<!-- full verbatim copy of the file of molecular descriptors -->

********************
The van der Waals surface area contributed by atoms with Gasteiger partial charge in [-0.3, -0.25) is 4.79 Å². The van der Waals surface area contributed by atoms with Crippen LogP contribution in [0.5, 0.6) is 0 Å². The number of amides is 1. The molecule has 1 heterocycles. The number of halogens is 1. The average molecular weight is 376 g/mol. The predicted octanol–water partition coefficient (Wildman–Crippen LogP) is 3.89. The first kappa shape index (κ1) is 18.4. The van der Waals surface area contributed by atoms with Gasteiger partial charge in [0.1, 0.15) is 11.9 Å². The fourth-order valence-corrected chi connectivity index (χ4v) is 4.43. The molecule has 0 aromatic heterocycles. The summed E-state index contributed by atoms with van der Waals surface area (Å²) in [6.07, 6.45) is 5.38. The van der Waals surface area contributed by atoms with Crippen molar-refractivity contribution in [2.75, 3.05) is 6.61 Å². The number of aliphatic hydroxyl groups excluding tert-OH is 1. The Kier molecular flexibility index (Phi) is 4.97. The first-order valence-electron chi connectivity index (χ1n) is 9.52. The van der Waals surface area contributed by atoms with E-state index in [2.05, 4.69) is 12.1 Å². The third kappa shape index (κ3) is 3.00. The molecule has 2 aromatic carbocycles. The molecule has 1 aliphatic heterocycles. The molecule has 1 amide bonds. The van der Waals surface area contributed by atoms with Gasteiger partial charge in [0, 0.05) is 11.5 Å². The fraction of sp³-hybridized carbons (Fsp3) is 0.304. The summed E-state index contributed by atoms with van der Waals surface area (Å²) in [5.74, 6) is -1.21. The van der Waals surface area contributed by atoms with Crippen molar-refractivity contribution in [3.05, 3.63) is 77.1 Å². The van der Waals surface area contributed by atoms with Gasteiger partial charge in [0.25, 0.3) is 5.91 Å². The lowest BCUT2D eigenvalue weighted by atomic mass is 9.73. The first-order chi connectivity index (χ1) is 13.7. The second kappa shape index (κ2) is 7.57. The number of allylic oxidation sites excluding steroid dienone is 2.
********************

The van der Waals surface area contributed by atoms with Gasteiger partial charge in [-0.3, -0.25) is 4.79 Å². The van der Waals surface area contributed by atoms with Crippen LogP contribution in [0.5, 0.6) is 0 Å². The number of amides is 1. The molecule has 1 heterocycles. The number of halogens is 1. The average molecular weight is 376 g/mol. The predicted octanol–water partition coefficient (Wildman–Crippen LogP) is 3.89. The first kappa shape index (κ1) is 18.4. The van der Waals surface area contributed by atoms with Gasteiger partial charge in [0.1, 0.15) is 11.9 Å². The fourth-order valence-corrected chi connectivity index (χ4v) is 4.43. The molecule has 0 aromatic heterocycles. The summed E-state index contributed by atoms with van der Waals surface area (Å²) in [6.07, 6.45) is 5.38. The van der Waals surface area contributed by atoms with Crippen molar-refractivity contribution in [2.75, 3.05) is 6.61 Å². The number of aliphatic hydroxyl groups excluding tert-OH is 1. The Kier molecular flexibility index (Phi) is 4.97. The first-order valence-electron chi connectivity index (χ1n) is 9.52. The van der Waals surface area contributed by atoms with E-state index in [2.05, 4.69) is 12.1 Å². The third kappa shape index (κ3) is 3.00. The molecule has 2 aromatic carbocycles. The molecule has 1 aliphatic heterocycles. The molecule has 1 amide bonds. The van der Waals surface area contributed by atoms with Gasteiger partial charge in [0, 0.05) is 11.5 Å². The fraction of sp³-hybridized carbons (Fsp3) is 0.304. The summed E-state index contributed by atoms with van der Waals surface area (Å²) in [5.74, 6) is -1.21. The van der Waals surface area contributed by atoms with Crippen molar-refractivity contribution in [3.05, 3.63) is 77.1 Å². The van der Waals surface area contributed by atoms with Gasteiger partial charge in [0.25, 0.3) is 5.91 Å². The lowest BCUT2D eigenvalue weighted by atomic mass is 9.73. The first-order chi connectivity index (χ1) is 13.7. The second kappa shape index (κ2) is 7.57. The number of allylic oxidation sites excluding steroid dienone is 2.